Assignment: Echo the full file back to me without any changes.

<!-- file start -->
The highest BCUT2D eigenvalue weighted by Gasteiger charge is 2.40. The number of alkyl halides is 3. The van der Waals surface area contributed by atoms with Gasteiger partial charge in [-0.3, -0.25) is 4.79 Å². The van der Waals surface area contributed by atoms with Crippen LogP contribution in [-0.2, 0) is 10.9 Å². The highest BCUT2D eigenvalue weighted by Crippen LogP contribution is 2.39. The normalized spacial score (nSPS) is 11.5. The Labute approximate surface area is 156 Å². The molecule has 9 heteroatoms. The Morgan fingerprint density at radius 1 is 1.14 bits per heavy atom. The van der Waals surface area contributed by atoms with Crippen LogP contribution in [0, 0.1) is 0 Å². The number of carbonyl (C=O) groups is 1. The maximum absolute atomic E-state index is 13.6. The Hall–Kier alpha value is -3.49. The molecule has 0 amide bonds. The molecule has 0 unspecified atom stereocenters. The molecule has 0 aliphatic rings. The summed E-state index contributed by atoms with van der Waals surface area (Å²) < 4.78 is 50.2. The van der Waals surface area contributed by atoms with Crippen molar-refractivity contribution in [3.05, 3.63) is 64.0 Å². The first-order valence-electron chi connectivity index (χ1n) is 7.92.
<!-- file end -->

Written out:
The highest BCUT2D eigenvalue weighted by Gasteiger charge is 2.40. The number of alkyl halides is 3. The van der Waals surface area contributed by atoms with Gasteiger partial charge in [-0.3, -0.25) is 4.79 Å². The van der Waals surface area contributed by atoms with Crippen LogP contribution in [-0.2, 0) is 10.9 Å². The highest BCUT2D eigenvalue weighted by Crippen LogP contribution is 2.39. The normalized spacial score (nSPS) is 11.5. The Labute approximate surface area is 156 Å². The molecule has 9 heteroatoms. The Morgan fingerprint density at radius 1 is 1.14 bits per heavy atom. The van der Waals surface area contributed by atoms with Crippen LogP contribution in [0, 0.1) is 0 Å². The number of carbonyl (C=O) groups is 1. The maximum absolute atomic E-state index is 13.6. The Hall–Kier alpha value is -3.49. The molecule has 0 amide bonds. The molecule has 0 unspecified atom stereocenters. The molecule has 0 aliphatic rings. The summed E-state index contributed by atoms with van der Waals surface area (Å²) < 4.78 is 50.2. The van der Waals surface area contributed by atoms with Crippen molar-refractivity contribution in [3.05, 3.63) is 64.0 Å². The first-order valence-electron chi connectivity index (χ1n) is 7.92.